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Day 2 started with bright clear skies and comfortable temperatures. The Wilderness trail continued along the river and there was a lot of evidence of the old logging camps that were once built throughout the area. Here is shot of me with one of the old stoves that were on the side of the trail.
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After a mile and half of hiking we reached where the Wilderness trail crossed the river and intersected with the Shoal Pond trail and Desolation trail. This crossing and intersection proved to be the most difficult of the trip. As I mentioned earlier, because we were in the wilderness, trail maintenance was not regularly done. Irene had washed out the original crossing and we spent a good hour exploring both river banks to see where the trail continued.  It is important that if someone tries to tackle this trip they have a solid understanding of map and compass skills.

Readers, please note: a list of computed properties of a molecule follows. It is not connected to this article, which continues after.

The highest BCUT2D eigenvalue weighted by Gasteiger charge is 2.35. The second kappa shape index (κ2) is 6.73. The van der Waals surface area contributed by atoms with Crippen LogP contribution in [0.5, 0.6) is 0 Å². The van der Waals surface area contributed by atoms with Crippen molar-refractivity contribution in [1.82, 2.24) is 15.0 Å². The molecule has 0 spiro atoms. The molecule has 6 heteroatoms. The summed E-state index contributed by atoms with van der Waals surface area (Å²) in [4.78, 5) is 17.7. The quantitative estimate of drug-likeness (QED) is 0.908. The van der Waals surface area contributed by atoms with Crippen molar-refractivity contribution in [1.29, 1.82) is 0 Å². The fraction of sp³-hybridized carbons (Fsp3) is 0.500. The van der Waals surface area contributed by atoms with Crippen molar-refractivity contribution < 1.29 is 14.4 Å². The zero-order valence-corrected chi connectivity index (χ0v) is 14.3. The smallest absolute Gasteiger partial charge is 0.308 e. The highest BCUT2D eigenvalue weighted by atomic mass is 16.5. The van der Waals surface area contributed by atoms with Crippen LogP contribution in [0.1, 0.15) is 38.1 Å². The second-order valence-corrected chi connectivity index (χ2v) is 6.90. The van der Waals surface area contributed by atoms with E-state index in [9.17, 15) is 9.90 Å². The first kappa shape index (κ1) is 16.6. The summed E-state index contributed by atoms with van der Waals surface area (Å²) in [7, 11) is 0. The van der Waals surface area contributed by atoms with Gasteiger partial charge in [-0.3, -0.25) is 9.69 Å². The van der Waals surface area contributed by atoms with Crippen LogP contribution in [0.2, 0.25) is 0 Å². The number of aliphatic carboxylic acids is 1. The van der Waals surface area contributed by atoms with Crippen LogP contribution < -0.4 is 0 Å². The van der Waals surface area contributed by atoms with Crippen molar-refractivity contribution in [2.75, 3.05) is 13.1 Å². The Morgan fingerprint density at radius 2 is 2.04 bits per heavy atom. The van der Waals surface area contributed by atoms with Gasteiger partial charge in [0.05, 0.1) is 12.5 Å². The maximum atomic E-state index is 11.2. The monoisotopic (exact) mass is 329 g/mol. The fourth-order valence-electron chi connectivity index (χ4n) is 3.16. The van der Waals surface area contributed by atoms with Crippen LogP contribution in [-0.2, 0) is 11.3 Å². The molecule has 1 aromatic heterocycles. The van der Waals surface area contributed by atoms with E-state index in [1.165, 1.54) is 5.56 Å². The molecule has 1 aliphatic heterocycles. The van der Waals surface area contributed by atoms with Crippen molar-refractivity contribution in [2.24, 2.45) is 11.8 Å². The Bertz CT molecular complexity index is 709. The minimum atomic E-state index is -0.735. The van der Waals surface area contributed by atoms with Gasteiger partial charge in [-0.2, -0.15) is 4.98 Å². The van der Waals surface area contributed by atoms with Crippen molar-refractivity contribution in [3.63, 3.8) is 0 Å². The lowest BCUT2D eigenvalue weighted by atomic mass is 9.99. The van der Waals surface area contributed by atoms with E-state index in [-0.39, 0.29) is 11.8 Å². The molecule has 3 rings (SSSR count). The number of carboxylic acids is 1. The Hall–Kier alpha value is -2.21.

We took advantage of our situation and spent a few minutes refueling and enjoying the scenery. The picture below was of Mt. Carrigan. This area is considered the geographic center of the Whites and is absolutely gorgeous.
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Once we found the trail on the far side of the river we came to the intersection mentioned above.
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We hit the Shoal Pond trail where we stayed for the majority of the day. This portion of the hike covered a variety of environments. We experienced second growth hardwoods, dense softwoods that blocked site of the trail, as well as lush green moss fields, and wet lands.
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The Shoal Pond trail followed an old railroad track and there was evidence of this along the way. We found numerous railroad ties and portions of old track. This also meant that the overall grade of the hike was very easy. The trail eventually joined Shoal Pond Brook which provided a great resource for water resupply.